UPDATE 2-Euro zone bond yields rise as fears over Iran/U.S. escalation ease

* Euro zone yields rise as Iran escalation fears ease

* Focus on hefty new supply

* Portugal, Germany, Ireland all sell bonds

* Euro zone periphery govt bond yields (Adds details on bond sales; analyst quotes)

LONDON, Jan 8 (Reuters) - Euro zone government bonds had their worst day in more than a week on Wednesday as easing fears about an immediate and significant worsening in Iran-U.S. relations hurt safe-haven assets.

Iran launched missiles at two bases in Iraq early on Wednesday in retaliation for a U.S. drone strike last week that killed a top Iranian commander and stoked fears of a new Middle East war.

But Iran is believed to have deliberately avoided causing U.S. military casualties during the strikes on the bases housing American troops, according to U.S. and European government sources familiar with intelligence assessments.

Most euro zone 10-year bond yields were up around 2 basis points in late trading on Wednesday, reversing earlier falls.

“If there is... a new situation like this, the market takes notice, but once there is no new round of escalation, the market usually loses interest,” said DZ Bank rates strategist Daniel Lenz.

The 10-year German government bond yield was last at -0.27%, but still far below a seven-month high of -0.157% hit on Jan 2. prior to the killing of the Iranian commander.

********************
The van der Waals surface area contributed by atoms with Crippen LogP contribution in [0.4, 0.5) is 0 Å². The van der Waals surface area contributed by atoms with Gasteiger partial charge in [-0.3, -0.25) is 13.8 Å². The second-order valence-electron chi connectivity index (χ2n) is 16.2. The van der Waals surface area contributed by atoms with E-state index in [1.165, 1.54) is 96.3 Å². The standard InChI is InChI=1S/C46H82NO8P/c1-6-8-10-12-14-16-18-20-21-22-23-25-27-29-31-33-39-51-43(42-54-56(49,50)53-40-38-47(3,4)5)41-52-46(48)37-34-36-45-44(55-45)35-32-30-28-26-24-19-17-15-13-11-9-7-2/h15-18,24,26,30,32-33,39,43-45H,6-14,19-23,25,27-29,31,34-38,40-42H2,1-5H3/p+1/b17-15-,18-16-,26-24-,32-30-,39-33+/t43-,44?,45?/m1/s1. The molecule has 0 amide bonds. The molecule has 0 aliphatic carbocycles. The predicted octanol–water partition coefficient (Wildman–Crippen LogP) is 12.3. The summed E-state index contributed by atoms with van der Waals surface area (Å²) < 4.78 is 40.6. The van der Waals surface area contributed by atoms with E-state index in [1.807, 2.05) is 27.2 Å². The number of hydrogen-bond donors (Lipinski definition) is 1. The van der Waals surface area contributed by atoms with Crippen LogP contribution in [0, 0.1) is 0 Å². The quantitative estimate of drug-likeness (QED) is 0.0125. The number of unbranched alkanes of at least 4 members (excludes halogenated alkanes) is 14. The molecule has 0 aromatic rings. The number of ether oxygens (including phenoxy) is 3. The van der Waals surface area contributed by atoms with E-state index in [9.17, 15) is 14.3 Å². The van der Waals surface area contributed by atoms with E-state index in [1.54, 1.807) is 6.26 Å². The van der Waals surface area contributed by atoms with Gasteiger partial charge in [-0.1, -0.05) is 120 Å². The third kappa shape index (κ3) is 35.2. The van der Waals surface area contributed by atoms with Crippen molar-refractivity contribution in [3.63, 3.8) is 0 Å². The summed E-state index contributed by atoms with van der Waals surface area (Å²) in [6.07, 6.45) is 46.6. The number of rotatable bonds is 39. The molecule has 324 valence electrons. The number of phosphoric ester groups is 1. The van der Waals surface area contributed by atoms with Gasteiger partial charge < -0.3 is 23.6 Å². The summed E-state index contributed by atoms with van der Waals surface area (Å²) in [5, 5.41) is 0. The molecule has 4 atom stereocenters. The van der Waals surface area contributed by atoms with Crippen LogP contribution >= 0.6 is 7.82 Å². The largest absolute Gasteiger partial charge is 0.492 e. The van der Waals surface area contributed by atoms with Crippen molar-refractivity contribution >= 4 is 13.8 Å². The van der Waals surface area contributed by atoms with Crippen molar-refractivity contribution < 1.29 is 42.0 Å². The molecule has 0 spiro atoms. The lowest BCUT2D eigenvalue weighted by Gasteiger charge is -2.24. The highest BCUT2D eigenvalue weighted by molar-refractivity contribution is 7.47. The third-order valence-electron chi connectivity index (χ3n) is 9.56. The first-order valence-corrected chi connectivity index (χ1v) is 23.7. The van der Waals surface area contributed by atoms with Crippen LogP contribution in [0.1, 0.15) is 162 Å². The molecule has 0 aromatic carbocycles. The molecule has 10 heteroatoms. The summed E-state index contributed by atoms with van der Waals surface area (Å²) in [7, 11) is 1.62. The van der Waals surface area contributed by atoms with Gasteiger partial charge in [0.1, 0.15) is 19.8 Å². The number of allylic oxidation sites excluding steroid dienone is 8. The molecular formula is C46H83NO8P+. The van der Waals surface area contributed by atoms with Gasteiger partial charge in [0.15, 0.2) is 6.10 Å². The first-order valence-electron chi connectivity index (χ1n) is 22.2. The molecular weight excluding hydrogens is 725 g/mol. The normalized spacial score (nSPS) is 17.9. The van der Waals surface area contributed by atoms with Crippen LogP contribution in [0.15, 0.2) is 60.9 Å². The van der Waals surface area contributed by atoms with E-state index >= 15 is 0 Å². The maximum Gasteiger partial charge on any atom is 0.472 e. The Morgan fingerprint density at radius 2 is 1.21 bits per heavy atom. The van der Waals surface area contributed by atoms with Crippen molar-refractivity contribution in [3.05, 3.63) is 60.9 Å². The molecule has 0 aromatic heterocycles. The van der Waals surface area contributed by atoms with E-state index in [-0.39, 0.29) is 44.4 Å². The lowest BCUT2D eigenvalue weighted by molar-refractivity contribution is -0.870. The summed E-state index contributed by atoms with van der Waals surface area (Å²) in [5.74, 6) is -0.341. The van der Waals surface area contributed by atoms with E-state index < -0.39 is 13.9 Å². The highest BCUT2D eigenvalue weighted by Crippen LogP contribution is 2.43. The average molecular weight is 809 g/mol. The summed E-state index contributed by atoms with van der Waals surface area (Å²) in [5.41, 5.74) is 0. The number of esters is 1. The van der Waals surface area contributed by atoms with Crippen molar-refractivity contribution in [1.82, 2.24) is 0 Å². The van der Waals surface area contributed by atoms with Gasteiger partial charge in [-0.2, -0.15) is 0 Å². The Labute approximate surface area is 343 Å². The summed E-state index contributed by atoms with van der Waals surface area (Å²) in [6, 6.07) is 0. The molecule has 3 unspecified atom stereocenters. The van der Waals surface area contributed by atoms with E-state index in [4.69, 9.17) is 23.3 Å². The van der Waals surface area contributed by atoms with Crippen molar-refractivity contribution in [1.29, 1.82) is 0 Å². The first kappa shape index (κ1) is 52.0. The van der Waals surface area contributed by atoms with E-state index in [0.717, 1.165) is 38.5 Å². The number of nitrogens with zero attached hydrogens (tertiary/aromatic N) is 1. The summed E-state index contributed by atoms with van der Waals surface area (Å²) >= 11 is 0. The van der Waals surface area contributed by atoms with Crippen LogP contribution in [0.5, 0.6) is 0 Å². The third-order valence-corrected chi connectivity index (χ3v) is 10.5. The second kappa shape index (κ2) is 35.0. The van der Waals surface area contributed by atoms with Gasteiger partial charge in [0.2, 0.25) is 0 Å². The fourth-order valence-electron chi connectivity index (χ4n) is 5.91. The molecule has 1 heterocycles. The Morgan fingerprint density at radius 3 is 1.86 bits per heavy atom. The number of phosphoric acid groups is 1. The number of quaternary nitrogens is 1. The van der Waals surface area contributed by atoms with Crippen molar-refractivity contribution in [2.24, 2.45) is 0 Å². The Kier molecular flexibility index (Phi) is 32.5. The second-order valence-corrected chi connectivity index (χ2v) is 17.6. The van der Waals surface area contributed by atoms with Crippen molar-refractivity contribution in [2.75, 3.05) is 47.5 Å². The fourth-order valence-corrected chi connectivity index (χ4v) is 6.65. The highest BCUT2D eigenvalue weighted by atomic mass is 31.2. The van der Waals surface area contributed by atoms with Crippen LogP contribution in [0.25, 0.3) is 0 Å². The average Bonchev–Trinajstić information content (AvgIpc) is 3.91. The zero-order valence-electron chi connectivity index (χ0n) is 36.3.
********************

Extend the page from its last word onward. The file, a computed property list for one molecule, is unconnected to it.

Euro zone economic data have been improving in recent weeks, helping lift euro zone yields, many of which remain stuck in negative territory.

DZ Bank’s Lenz said that should the Iran-U.S. conflict not escalate further, bond yields could revisit those highs.

It was a busy day for primary issuance, with Germany raising 3.5 billion euros in a 10-year auction, while Ireland and Portugal sold 4 billion euros each of 15-year and 10-year bonds respectively in syndicated deals.

They followed Slovenia, which raised 1.5 billion euros via a 10-year syndicated deal on Tuesday.

France is due to sell between 8 billion and 9.5 billion euros of long-term bonds at an auction on Thursday.

“Supply should dominate over geopolitics with Iran’s missile attacks not triggering a larger escalation,” Commerzbank analysts said, noting that investors were still “keen to put money to work”.

Euro zone data showed the economic mood in the region had improved in December, buoyed by optimism in Italy and Spain, while U.S. private sector payrolls exceeded expectations in December, according to the closely-watched ADP National Employment Report.

Reporting by Yoruk Bahceli and Tommy Reggiori Wilkes Editing by Gareth Jones, Kirsten Donovan